Yesterday we looked at God’s command for change in the people of Israel, in particular as it related to hypocrisy and false worship (fasting). Today we look at a much more singular instance of a much more deliberate sin. Psalm 51 is one of the classic Biblical texts on repentance, and was written by David after he committed adultery with Bathsheba and killing her husband.

Psalm 51 (ESV)

Create in Me a Clean Heart, O God
51 To the choirmaster. A Psalm of David, when Nathan the prophet went to him, after he had gone in to Bathsheba.
1 Have mercy on me, O God,
according to your steadfast love;
according to your abundant mercy
blot out my transgressions.
2 Wash me thoroughly from my iniquity,
and cleanse me from my sin!
3 For I know my transgressions,
and my sin is ever before me.
4 Against you, you only, have I sinned
and done what is evil in your sight,
so that you may be justified in your words
and blameless in your judgment.
5 Behold, I was brought forth in iniquity,
and in sin did my mother conceive me.
6 Behold, you delight in truth in the inward being,
and you teach me wisdom in the secret heart.
7 Purge me with hyssop, and I shall be clean;
wash me, and I shall be whiter than snow.
8 Let me hear joy and gladness;
let the bones that you have broken rejoice.
9 Hide your face from my sins,
and blot out all my iniquities.
10 Create in me a clean heart, O God,
and renew a right spirit within me.
11 Cast me not away from your presence,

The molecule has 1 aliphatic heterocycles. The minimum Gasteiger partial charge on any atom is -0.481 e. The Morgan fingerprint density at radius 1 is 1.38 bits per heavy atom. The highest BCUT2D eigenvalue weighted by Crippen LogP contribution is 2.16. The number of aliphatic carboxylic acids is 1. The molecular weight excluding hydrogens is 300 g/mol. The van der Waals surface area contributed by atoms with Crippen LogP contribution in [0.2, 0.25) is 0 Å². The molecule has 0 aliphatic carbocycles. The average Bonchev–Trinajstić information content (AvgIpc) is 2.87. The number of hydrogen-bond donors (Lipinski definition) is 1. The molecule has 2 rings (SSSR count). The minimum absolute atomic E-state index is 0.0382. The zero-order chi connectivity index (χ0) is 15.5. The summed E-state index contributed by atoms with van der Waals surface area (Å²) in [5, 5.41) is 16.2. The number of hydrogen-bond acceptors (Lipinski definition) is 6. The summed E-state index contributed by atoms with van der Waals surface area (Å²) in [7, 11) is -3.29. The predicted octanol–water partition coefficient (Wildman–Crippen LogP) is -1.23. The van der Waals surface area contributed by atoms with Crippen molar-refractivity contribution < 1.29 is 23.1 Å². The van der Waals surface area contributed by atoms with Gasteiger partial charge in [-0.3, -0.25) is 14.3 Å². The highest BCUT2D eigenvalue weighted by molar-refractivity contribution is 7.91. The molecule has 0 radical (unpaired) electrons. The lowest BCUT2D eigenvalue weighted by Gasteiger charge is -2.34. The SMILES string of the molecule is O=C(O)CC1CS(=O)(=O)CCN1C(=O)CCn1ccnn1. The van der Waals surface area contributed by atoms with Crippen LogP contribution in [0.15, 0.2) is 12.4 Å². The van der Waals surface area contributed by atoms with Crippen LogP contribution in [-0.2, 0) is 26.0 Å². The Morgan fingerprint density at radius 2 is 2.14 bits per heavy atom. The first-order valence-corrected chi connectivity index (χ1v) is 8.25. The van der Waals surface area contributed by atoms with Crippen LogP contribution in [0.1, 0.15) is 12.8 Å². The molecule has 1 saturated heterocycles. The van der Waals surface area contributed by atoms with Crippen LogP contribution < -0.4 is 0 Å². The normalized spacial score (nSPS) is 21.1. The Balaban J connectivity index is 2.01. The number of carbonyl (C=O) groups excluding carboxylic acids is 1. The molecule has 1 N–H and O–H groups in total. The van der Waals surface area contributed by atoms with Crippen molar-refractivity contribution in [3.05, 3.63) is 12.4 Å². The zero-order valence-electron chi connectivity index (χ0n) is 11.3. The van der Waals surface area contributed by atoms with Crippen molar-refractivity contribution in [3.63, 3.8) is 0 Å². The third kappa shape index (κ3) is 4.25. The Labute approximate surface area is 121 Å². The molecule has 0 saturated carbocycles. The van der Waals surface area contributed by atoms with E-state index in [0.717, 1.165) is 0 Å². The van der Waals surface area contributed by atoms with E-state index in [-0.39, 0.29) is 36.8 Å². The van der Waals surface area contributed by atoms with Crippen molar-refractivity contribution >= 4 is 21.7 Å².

and take not your Holy Spirit from me.
12 Restore to me the joy of your salvation,
and uphold me with a willing spirit.
13 Then I will teach transgressors your ways,
and sinners will return to you.
14 Deliver me from bloodguiltiness, O God,
O God of my salvation,
and my tongue will sing aloud of your righteousness.
15 O Lord, open my lips,
and my mouth will declare your praise.
16 For you will not delight in sacrifice, or I would give it;
you will not be pleased with a burnt offering.
17 The sacrifices of God are a broken spirit;
a broken and contrite heart, O God, you will not despise.
18 Do good to Zion in your good pleasure;
build up the walls of Jerusalem;
19 then will you delight in right sacrifices,
in burnt offerings and whole burnt offerings;
then bulls will be offered on your altar.

Questions for Contemplation and Discussion

  1. In vs. 3 David feels that his sin is always before him. Do you ever feel this way? How do you deal with it?
  2. In vs. 4 David says that against God only he had sinned. Obviously David’s sin here hurt others. What does David mean saying that he had only sinned against God?
  3. How do you understand verses 5 and 6? Is this referring to original sin or only the sin of David’s mother? The NIV 2011 has a unique take on vs. 6 that ties it directly to vs. 5.
  4. Verses 10-12 might be the most famous section of this Psalm. How does God create a clean heart in us? What other passages refer to this?